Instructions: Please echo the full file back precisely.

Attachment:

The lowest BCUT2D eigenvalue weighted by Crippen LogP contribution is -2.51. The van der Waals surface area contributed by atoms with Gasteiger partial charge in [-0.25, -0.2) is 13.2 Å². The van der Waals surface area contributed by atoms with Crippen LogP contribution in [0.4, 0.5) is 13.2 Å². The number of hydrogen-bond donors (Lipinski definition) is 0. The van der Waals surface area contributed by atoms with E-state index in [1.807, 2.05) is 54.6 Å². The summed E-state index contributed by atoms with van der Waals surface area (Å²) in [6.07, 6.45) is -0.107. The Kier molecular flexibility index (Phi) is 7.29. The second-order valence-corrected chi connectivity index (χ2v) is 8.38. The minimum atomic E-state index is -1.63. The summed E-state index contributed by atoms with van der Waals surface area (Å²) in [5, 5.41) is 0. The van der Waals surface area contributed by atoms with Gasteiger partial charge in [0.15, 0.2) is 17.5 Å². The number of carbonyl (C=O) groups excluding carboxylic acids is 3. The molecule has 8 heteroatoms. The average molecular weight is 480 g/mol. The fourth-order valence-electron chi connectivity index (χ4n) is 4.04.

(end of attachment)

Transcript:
The lowest BCUT2D eigenvalue weighted by Crippen LogP contribution is -2.51. The van der Waals surface area contributed by atoms with Gasteiger partial charge in [-0.25, -0.2) is 13.2 Å². The van der Waals surface area contributed by atoms with Crippen LogP contribution in [0.4, 0.5) is 13.2 Å². The number of hydrogen-bond donors (Lipinski definition) is 0. The van der Waals surface area contributed by atoms with E-state index in [1.807, 2.05) is 54.6 Å². The summed E-state index contributed by atoms with van der Waals surface area (Å²) in [6.07, 6.45) is -0.107. The Kier molecular flexibility index (Phi) is 7.29. The second-order valence-corrected chi connectivity index (χ2v) is 8.38. The minimum atomic E-state index is -1.63. The summed E-state index contributed by atoms with van der Waals surface area (Å²) in [5, 5.41) is 0. The van der Waals surface area contributed by atoms with Gasteiger partial charge in [0.15, 0.2) is 17.5 Å². The number of carbonyl (C=O) groups excluding carboxylic acids is 3. The molecule has 8 heteroatoms. The average molecular weight is 480 g/mol. The fourth-order valence-electron chi connectivity index (χ4n) is 4.04.